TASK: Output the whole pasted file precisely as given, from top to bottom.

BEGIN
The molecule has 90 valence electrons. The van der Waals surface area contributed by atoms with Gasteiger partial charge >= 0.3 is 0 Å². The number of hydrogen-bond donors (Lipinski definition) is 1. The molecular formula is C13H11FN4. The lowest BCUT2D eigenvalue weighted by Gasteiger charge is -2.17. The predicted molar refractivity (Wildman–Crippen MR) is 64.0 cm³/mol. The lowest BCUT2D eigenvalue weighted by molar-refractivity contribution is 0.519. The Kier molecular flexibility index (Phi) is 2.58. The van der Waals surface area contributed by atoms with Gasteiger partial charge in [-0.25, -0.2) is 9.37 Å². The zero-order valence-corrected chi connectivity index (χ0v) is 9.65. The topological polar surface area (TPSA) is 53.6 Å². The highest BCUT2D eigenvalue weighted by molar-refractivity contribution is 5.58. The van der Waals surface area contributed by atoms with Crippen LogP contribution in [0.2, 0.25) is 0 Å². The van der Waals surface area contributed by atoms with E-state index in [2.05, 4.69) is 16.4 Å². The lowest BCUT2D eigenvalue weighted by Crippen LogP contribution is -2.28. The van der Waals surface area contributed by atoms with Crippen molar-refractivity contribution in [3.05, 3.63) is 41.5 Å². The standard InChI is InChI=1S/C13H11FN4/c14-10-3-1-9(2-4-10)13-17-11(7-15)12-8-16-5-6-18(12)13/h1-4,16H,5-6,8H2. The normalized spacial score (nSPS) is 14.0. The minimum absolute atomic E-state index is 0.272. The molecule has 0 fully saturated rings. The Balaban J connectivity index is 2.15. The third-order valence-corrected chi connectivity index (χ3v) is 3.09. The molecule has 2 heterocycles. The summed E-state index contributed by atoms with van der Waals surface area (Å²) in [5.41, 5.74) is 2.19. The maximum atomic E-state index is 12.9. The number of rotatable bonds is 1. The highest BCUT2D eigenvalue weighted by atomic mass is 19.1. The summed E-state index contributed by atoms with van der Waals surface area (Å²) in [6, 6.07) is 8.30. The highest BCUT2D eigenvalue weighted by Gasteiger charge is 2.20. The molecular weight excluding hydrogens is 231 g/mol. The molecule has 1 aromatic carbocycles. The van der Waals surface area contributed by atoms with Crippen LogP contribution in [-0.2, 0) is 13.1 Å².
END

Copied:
The molecule has 90 valence electrons. The van der Waals surface area contributed by atoms with Gasteiger partial charge >= 0.3 is 0 Å². The number of hydrogen-bond donors (Lipinski definition) is 1. The molecular formula is C13H11FN4. The lowest BCUT2D eigenvalue weighted by Gasteiger charge is -2.17. The predicted molar refractivity (Wildman–Crippen MR) is 64.0 cm³/mol. The lowest BCUT2D eigenvalue weighted by molar-refractivity contribution is 0.519. The Kier molecular flexibility index (Phi) is 2.58. The van der Waals surface area contributed by atoms with Gasteiger partial charge in [-0.25, -0.2) is 9.37 Å². The zero-order valence-corrected chi connectivity index (χ0v) is 9.65. The topological polar surface area (TPSA) is 53.6 Å². The highest BCUT2D eigenvalue weighted by molar-refractivity contribution is 5.58. The van der Waals surface area contributed by atoms with Crippen LogP contribution in [0.2, 0.25) is 0 Å². The van der Waals surface area contributed by atoms with E-state index in [2.05, 4.69) is 16.4 Å². The lowest BCUT2D eigenvalue weighted by Crippen LogP contribution is -2.28. The van der Waals surface area contributed by atoms with Crippen molar-refractivity contribution in [3.05, 3.63) is 41.5 Å². The standard InChI is InChI=1S/C13H11FN4/c14-10-3-1-9(2-4-10)13-17-11(7-15)12-8-16-5-6-18(12)13/h1-4,16H,5-6,8H2. The normalized spacial score (nSPS) is 14.0. The minimum absolute atomic E-state index is 0.272. The molecule has 0 fully saturated rings. The Balaban J connectivity index is 2.15. The third-order valence-corrected chi connectivity index (χ3v) is 3.09. The molecule has 2 heterocycles. The summed E-state index contributed by atoms with van der Waals surface area (Å²) in [5.41, 5.74) is 2.19. The maximum atomic E-state index is 12.9. The number of rotatable bonds is 1. The highest BCUT2D eigenvalue weighted by atomic mass is 19.1. The summed E-state index contributed by atoms with van der Waals surface area (Å²) in [6, 6.07) is 8.30. The highest BCUT2D eigenvalue weighted by Gasteiger charge is 2.20. The molecular weight excluding hydrogens is 231 g/mol. The molecule has 1 aromatic carbocycles. The van der Waals surface area contributed by atoms with Crippen LogP contribution in [-0.2, 0) is 13.1 Å².